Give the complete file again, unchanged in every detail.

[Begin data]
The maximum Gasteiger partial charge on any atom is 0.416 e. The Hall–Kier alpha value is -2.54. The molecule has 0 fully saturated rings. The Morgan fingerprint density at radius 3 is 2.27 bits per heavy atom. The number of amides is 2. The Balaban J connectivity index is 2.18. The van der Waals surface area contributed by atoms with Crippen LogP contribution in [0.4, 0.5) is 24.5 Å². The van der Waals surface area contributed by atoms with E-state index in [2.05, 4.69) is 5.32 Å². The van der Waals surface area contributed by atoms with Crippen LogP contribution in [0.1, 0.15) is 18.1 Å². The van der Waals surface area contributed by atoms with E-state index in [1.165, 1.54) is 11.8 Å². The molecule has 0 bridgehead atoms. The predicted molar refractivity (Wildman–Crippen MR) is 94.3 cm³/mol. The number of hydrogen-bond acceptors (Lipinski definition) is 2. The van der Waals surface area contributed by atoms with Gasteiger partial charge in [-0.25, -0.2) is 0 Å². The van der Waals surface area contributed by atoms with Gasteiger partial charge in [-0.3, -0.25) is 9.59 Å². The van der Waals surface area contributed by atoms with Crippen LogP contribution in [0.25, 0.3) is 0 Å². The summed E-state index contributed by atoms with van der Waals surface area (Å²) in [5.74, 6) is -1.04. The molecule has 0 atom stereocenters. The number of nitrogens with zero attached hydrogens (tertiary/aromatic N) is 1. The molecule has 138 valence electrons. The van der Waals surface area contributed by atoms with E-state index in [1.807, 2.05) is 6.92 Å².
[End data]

The maximum Gasteiger partial charge on any atom is 0.416 e. The Hall–Kier alpha value is -2.54. The molecule has 0 fully saturated rings. The Morgan fingerprint density at radius 3 is 2.27 bits per heavy atom. The number of amides is 2. The Balaban J connectivity index is 2.18. The van der Waals surface area contributed by atoms with Crippen LogP contribution in [0.4, 0.5) is 24.5 Å². The van der Waals surface area contributed by atoms with E-state index in [2.05, 4.69) is 5.32 Å². The van der Waals surface area contributed by atoms with Crippen LogP contribution in [0.1, 0.15) is 18.1 Å². The van der Waals surface area contributed by atoms with E-state index in [1.165, 1.54) is 11.8 Å². The molecule has 0 bridgehead atoms. The predicted molar refractivity (Wildman–Crippen MR) is 94.3 cm³/mol. The number of hydrogen-bond acceptors (Lipinski definition) is 2. The van der Waals surface area contributed by atoms with Gasteiger partial charge in [-0.25, -0.2) is 0 Å². The van der Waals surface area contributed by atoms with Gasteiger partial charge in [-0.3, -0.25) is 9.59 Å². The van der Waals surface area contributed by atoms with Crippen LogP contribution in [0.25, 0.3) is 0 Å². The summed E-state index contributed by atoms with van der Waals surface area (Å²) in [5.74, 6) is -1.04. The molecule has 0 atom stereocenters. The number of nitrogens with zero attached hydrogens (tertiary/aromatic N) is 1. The molecule has 138 valence electrons. The van der Waals surface area contributed by atoms with E-state index in [1.807, 2.05) is 6.92 Å².